"The program is about healthy living, developing leadership skills, participating in community outreach and building self-confidence. The campers keep coming back because they are excited about the program's activities, and their parents realize the opportunities this program provides their youngsters."
The number of campers has doubled since the camp started with 200 in 2002.
The fourth annual camp took place June 16 through July 22. The camp is free for children ages 10-16 who are referred by their schools in Tippecanoe and White counties.
Archaeological class digs past to prepare students, teachers for future
Anthropologists, Indianapolis students and Indiana teachers will dig up history this summer at Purdue's Archaeological Field School.
From June 20 to July 29, Purdue students were in Mulberry, Ind., participating in a six-week excavation in the back yard of the Hovde house.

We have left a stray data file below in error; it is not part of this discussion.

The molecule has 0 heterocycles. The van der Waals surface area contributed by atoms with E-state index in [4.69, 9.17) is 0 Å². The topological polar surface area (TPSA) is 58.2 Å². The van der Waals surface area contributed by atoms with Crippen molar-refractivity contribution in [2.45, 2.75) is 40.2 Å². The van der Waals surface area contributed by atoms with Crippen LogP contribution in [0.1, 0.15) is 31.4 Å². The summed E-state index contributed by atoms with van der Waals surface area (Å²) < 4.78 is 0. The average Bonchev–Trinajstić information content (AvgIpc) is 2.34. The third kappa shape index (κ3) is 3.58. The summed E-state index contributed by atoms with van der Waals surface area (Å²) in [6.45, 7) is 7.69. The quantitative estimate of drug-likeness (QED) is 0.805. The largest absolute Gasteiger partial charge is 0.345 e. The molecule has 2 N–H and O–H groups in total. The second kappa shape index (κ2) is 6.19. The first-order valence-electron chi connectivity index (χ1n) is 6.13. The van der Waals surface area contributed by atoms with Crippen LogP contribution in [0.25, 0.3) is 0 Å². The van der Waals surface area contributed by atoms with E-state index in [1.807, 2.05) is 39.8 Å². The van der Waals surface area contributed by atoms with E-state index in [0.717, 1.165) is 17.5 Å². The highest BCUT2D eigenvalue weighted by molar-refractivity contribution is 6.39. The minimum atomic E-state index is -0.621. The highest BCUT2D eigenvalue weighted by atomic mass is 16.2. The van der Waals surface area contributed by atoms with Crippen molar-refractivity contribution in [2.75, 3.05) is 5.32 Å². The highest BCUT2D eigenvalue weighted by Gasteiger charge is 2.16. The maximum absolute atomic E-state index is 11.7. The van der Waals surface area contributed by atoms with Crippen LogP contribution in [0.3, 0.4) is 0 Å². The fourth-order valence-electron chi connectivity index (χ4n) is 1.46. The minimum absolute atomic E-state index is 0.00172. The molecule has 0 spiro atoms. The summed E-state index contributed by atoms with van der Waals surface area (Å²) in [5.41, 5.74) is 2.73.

"Archaeology is like a puzzle," says field school director Deborah Rotman, an assistant professor in Purdue's Department of Sociology and Anthropology. "We piece together information from historical records and clues from the site to learn about its history. To solve the puzzle, archaeology requires skills in science, history and mathematics."
After the fieldwork is completed, artifacts will be processed in a laboratory on campus. Every summer, field school students are taught basic methods used in contemporary archaeology, including site surveying, mapping, excavating and computer-based analysis of archaeological data. Visitors from Project Archaeology and Science Bound will be introduced to these topics and also will have a chance to dig with the Purdue students.
FACULTY & CLA HONORS
Dino Franco Felluga, associate professor of English The Perversity of Poetry: Romantic Ideology and the Popular Male Poet of Genius, (State University of New York Press).
Antonio D. Tillis, assistant professor of Foreign Languages and Literatures and African American Studies, Manuel Zapata Olivella and the "Darkening" of Latin American Literature, (University of Missouri Press).
LuAnn Keyton was appointed director of Information Technology in the College of Liberal Arts. Keyton has worked at Purdue since 1996 in the areas of electrical and computer engineering and computing in student services. She started June 13, and she will be responsible for the development, utilization and management of computer resources in the College of Liberal Arts.
Honors & Awards